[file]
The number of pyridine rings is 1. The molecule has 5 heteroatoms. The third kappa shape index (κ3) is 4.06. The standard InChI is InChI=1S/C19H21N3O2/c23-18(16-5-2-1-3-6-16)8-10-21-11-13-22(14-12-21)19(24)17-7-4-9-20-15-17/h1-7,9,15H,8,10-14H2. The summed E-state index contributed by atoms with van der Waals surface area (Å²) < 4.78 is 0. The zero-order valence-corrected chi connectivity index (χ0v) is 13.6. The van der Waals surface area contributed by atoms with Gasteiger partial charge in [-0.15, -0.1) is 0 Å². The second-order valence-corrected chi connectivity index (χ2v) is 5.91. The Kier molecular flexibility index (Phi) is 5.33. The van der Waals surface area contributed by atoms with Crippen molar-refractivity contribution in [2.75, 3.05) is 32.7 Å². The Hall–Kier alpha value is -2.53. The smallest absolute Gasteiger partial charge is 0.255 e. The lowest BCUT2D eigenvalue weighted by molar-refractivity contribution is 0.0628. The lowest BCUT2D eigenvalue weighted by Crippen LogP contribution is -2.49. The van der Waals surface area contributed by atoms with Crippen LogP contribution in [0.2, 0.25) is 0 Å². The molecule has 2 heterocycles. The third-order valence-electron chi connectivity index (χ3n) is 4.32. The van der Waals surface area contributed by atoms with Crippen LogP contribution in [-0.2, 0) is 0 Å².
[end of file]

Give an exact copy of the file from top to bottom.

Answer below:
The number of pyridine rings is 1. The molecule has 5 heteroatoms. The third kappa shape index (κ3) is 4.06. The standard InChI is InChI=1S/C19H21N3O2/c23-18(16-5-2-1-3-6-16)8-10-21-11-13-22(14-12-21)19(24)17-7-4-9-20-15-17/h1-7,9,15H,8,10-14H2. The summed E-state index contributed by atoms with van der Waals surface area (Å²) < 4.78 is 0. The zero-order valence-corrected chi connectivity index (χ0v) is 13.6. The van der Waals surface area contributed by atoms with Gasteiger partial charge in [-0.15, -0.1) is 0 Å². The second-order valence-corrected chi connectivity index (χ2v) is 5.91. The Kier molecular flexibility index (Phi) is 5.33. The van der Waals surface area contributed by atoms with Crippen molar-refractivity contribution in [2.75, 3.05) is 32.7 Å². The Hall–Kier alpha value is -2.53. The smallest absolute Gasteiger partial charge is 0.255 e. The lowest BCUT2D eigenvalue weighted by molar-refractivity contribution is 0.0628. The lowest BCUT2D eigenvalue weighted by Crippen LogP contribution is -2.49. The van der Waals surface area contributed by atoms with Crippen LogP contribution in [0.2, 0.25) is 0 Å². The molecule has 2 heterocycles. The third-order valence-electron chi connectivity index (χ3n) is 4.32. The van der Waals surface area contributed by atoms with Crippen LogP contribution in [-0.2, 0) is 0 Å².